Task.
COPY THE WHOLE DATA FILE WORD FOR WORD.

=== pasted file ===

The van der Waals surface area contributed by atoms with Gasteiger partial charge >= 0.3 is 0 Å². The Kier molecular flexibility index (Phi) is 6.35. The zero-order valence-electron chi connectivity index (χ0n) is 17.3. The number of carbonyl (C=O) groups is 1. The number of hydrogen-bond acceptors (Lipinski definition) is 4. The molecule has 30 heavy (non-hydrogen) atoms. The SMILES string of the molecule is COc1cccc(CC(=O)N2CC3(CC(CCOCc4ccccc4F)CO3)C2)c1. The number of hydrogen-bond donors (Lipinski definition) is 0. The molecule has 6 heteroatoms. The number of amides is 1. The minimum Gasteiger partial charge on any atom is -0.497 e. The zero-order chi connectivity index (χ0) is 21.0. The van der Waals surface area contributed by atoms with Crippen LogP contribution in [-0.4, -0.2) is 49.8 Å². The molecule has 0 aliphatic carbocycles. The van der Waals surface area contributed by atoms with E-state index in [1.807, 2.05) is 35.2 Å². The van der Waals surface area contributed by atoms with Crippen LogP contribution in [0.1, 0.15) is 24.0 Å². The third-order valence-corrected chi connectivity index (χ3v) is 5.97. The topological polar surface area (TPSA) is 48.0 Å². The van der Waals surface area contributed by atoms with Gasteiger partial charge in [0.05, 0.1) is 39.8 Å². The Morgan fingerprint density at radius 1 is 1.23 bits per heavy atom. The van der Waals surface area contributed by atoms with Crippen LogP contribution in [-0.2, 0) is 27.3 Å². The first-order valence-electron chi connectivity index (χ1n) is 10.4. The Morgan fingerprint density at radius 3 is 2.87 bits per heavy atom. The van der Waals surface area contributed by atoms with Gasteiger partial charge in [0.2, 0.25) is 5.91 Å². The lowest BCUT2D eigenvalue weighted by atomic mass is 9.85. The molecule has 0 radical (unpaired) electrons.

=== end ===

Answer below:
The van der Waals surface area contributed by atoms with Gasteiger partial charge >= 0.3 is 0 Å². The Kier molecular flexibility index (Phi) is 6.35. The zero-order valence-electron chi connectivity index (χ0n) is 17.3. The number of carbonyl (C=O) groups is 1. The number of hydrogen-bond acceptors (Lipinski definition) is 4. The molecule has 30 heavy (non-hydrogen) atoms. The SMILES string of the molecule is COc1cccc(CC(=O)N2CC3(CC(CCOCc4ccccc4F)CO3)C2)c1. The number of hydrogen-bond donors (Lipinski definition) is 0. The molecule has 6 heteroatoms. The number of amides is 1. The minimum Gasteiger partial charge on any atom is -0.497 e. The zero-order chi connectivity index (χ0) is 21.0. The van der Waals surface area contributed by atoms with Crippen LogP contribution in [-0.4, -0.2) is 49.8 Å². The molecule has 0 aliphatic carbocycles. The van der Waals surface area contributed by atoms with E-state index in [1.807, 2.05) is 35.2 Å². The van der Waals surface area contributed by atoms with Crippen LogP contribution in [0.1, 0.15) is 24.0 Å². The third-order valence-corrected chi connectivity index (χ3v) is 5.97. The topological polar surface area (TPSA) is 48.0 Å². The van der Waals surface area contributed by atoms with Gasteiger partial charge in [0.05, 0.1) is 39.8 Å². The Morgan fingerprint density at radius 1 is 1.23 bits per heavy atom. The van der Waals surface area contributed by atoms with Crippen LogP contribution in [-0.2, 0) is 27.3 Å². The first-order valence-electron chi connectivity index (χ1n) is 10.4. The Morgan fingerprint density at radius 3 is 2.87 bits per heavy atom. The van der Waals surface area contributed by atoms with Gasteiger partial charge in [0.2, 0.25) is 5.91 Å². The lowest BCUT2D eigenvalue weighted by atomic mass is 9.85. The molecule has 0 radical (unpaired) electrons.